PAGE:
Pelosi Draws, Then Smudges, Lines in Sand on Budget
House Minority Leader Nancy Pelosi, D-Calif., wants unemployment insurance legislation to be passed this year, but she sent conflicting signals Thursday about what Democrats’ demands would be.
First, she seemed to be drawing a line in the sand by saying Democrats would not support any forthcoming budget agreement that doesn’t include an extension of unemployment benefits.
“We are making a very clear statement that we cannot, cannot support a budget agreement that does not include unemployment insurance in the budget or as a sidebar in order to move it along,” Pelosi said at a special hearing convened by the Democratic Steering and Policy Committee specifically on the subject of unemployment insurance.
Later she seemed to walk back those remarks during a Democratic leadership press conference, clarifying that she would not make her vote on a budget agreement contingent upon a one-year extension of emergency unemployment insurance aid.
“What I said was … as we go forward with the budget, I wanted to see unemployment insurance in there,” Pelosi said. “It could be separate from that as well.”
“What we’re saying is, the clock is ticking,” she continued. “We have a couple of weeks … before Christmas, and we need to get all this done.”
“It doesn’t have to be in the same legislative agreement, but we want to see a commitment and a way that we’re gonna get that done by the end of this year,” added House Budget Committee Ranking Member Chris Van Hollen, D-Md., standing beside Pelosi on Thursday afternoon.
Van Hollen is part of a budget conference committee that was set up after the government shutdown ended. The conferees have until Dec. 13 to come up with an agreement, but it’s unclear how close they are to a deal. While budget negotiators have given some lawmakers reason for optimism, Speaker John A. Boehner on Thursday indicated that no consensus is near.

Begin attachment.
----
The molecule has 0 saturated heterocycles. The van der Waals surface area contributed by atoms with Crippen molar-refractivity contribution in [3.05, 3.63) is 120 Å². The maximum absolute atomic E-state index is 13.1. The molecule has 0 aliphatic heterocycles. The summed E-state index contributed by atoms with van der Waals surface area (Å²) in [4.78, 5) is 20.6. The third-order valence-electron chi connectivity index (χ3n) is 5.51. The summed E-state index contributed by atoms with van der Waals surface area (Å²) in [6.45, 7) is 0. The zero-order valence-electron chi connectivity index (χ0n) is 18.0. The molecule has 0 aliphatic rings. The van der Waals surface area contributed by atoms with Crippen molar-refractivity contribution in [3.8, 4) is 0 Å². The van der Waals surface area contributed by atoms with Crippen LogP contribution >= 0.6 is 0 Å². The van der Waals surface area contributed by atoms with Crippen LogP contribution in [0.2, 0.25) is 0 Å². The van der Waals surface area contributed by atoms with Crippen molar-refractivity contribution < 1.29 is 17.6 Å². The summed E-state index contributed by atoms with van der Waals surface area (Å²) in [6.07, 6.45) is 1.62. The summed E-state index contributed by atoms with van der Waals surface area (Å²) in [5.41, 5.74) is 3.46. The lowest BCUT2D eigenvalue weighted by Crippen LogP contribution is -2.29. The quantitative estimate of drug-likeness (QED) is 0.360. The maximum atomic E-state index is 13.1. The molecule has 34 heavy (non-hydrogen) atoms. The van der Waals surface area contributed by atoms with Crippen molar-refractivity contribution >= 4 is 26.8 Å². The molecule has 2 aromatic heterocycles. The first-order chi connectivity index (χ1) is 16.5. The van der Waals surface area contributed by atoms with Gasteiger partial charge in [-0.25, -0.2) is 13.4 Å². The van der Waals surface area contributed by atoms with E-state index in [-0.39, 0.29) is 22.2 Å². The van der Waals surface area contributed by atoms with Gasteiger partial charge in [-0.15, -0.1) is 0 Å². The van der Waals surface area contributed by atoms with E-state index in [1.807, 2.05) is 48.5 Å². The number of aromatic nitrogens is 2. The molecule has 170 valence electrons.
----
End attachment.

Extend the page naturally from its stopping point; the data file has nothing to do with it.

Democrats do appear to be standing firm on at least one issue related to a budget deal: They are not inclined to support a deal that reduces retirement benefit payments for federal workers. It’s a provision rumored to be under consideration by the chief budget negotiators, Rep. Paul D. Ryan, R-Wis., and Sen. Patty Murray, D-Wash.
“I think it’s inappropriate, absent of a big deal, when you’re dealing with all segments of savings and investments … to further look to the pockets of federal employees at this point in time,” said Minority Whip Steny H. Hoyer, D-Md., at the Thursday afternoon press conference, arguing that government employees have already shouldered enough of the burden of reducing the deficit.
“It’s not necessary. Mr. Van Hollen points out he has alternatives that don’t deal with that at all,” Hoyer continued.
Van Hollen came to the press conference armed with a 1.5-page summary sheet of the House Democrats’ ideal budget blueprint.
Among other things, it calls for a replacement of the sequester, the closures of a number of corporate and individual tax income loopholes, a downpayment on early childhood education initiatives and $50 billion in upfront infrastructure investments.
Overall, however, Democratic leaders were largely mum on what they would or would not accept, perhaps seeking to play their cards close to the vest as a deal is hashed out between now and the end of next week.
“These are our priorities, and the final outcome has to take into account and reflect many of the important issues that we’ve outlined here,” Van Hollen said.